If you’re expecting a world populated with similarly immoral hackers invading your story and fighting over the same scraps of digital information in a manner first teased in Ubisoft’s E3 conference a few years back, then you’ll also find yourself disappointed. Alongside other multiplayer modes, players can be invaded by others during the campaign, but this cat-and-mouse versus mode isn’t anything we haven’t seen before in Assassin’s Creed and feels too disjointed from the single-player.
Using your mobile phone, you’re able to access other multiplayer modes. These include free-roaming, companion app material and a couple of straightforward objective-based competitive scenarios, but there’s nothing here that is particularly worthy of drawing you out of the campaign. Again, it’s a case of hacking taking a backseat to more established gameplay mechanics, which is a missed opportunity to showcase the inherent potential of the concept.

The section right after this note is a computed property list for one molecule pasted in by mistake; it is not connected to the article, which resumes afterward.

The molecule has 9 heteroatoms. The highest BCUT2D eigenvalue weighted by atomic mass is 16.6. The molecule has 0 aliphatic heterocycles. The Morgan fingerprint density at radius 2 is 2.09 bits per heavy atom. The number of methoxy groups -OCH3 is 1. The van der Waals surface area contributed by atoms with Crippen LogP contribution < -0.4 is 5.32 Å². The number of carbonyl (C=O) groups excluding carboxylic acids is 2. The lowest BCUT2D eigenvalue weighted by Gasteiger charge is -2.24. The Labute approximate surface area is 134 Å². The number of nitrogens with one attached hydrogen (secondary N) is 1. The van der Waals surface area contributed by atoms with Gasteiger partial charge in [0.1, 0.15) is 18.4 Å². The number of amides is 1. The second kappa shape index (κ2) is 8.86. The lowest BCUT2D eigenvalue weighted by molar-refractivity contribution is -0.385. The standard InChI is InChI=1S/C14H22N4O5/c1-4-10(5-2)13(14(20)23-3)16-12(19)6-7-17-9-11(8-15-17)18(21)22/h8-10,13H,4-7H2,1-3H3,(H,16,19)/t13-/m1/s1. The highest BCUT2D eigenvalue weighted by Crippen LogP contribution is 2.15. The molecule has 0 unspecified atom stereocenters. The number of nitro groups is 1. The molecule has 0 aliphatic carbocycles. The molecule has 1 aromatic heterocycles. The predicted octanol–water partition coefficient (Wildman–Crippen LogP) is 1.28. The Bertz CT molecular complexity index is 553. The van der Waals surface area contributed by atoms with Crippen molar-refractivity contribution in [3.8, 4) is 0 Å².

Side-quests and other extras are more engaging. Once you’re done with the main story there’s plenty left to do. There are a few story-based missions that involve murders, arms dealers and other seedy wrongdoings, fetch-quests and other simple tasks. Elsewhere you’ll find a delightful crop of AR games pop up on the map, involving jumping across giant flowers, collecting coins on the streets and evading maniacal robots – a rare display of humour in a game that takes itself much too seriously.
It’s not that the game is particularly lacking when it come to content, but when it comes to heart there’s plenty of room to fill. Watch Dogs is a game that fills the requirements of an open-world action game, without trying to add anything new to the mix, or excelling particularly when it comes to adapting existing ideas.
It’s not helped that Grand Theft Auto V raised the bar so high in the genre – on an older generation of hardware, no less. We can’t help but think that Watch Dogs should have lead the way in demonstrating what a next-gen open world can offer, but the result is a game that plays like a greatest hits compilation. Perhaps Watch Dogs should’ve kept a closer eye on itself rather than watching what everyone else was doing.